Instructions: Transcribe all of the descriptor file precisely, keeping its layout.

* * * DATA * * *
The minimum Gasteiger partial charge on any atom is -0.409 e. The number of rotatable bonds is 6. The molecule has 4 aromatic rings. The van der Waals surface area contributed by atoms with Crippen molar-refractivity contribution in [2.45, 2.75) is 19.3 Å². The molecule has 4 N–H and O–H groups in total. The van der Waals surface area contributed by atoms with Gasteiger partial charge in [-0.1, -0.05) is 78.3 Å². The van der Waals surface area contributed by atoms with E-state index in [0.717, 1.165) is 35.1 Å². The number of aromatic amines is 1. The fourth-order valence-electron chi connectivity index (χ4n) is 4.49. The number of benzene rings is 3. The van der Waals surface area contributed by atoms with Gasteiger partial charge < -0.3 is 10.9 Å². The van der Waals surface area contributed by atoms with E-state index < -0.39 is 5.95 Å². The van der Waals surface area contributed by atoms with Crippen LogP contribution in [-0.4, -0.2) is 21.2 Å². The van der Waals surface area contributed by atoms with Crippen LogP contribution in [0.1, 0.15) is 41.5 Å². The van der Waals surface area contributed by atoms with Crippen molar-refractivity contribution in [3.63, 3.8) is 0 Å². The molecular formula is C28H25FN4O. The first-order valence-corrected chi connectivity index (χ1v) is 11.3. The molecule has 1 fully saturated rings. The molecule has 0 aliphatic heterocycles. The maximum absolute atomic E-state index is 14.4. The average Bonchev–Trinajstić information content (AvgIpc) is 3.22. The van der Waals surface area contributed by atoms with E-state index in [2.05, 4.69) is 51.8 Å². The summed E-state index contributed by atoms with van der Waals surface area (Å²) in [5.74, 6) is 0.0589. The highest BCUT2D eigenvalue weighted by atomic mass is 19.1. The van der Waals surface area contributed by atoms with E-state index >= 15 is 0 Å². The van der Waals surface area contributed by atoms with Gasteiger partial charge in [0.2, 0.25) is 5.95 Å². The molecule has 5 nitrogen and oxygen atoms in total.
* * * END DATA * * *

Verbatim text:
The minimum Gasteiger partial charge on any atom is -0.409 e. The number of rotatable bonds is 6. The molecule has 4 aromatic rings. The van der Waals surface area contributed by atoms with Crippen molar-refractivity contribution in [2.45, 2.75) is 19.3 Å². The molecule has 4 N–H and O–H groups in total. The van der Waals surface area contributed by atoms with Gasteiger partial charge in [-0.1, -0.05) is 78.3 Å². The van der Waals surface area contributed by atoms with E-state index in [0.717, 1.165) is 35.1 Å². The number of aromatic amines is 1. The fourth-order valence-electron chi connectivity index (χ4n) is 4.49. The number of benzene rings is 3. The van der Waals surface area contributed by atoms with Gasteiger partial charge < -0.3 is 10.9 Å². The van der Waals surface area contributed by atoms with E-state index < -0.39 is 5.95 Å². The van der Waals surface area contributed by atoms with Crippen LogP contribution in [-0.4, -0.2) is 21.2 Å². The van der Waals surface area contributed by atoms with Crippen LogP contribution in [0.1, 0.15) is 41.5 Å². The van der Waals surface area contributed by atoms with Crippen molar-refractivity contribution in [3.63, 3.8) is 0 Å². The molecular formula is C28H25FN4O. The first-order valence-corrected chi connectivity index (χ1v) is 11.3. The molecule has 1 fully saturated rings. The molecule has 0 aliphatic heterocycles. The maximum absolute atomic E-state index is 14.4. The average Bonchev–Trinajstić information content (AvgIpc) is 3.22. The van der Waals surface area contributed by atoms with E-state index in [2.05, 4.69) is 51.8 Å². The summed E-state index contributed by atoms with van der Waals surface area (Å²) in [5.74, 6) is 0.0589. The highest BCUT2D eigenvalue weighted by atomic mass is 19.1. The van der Waals surface area contributed by atoms with E-state index >= 15 is 0 Å². The van der Waals surface area contributed by atoms with Gasteiger partial charge in [0.2, 0.25) is 5.95 Å². The molecule has 5 nitrogen and oxygen atoms in total.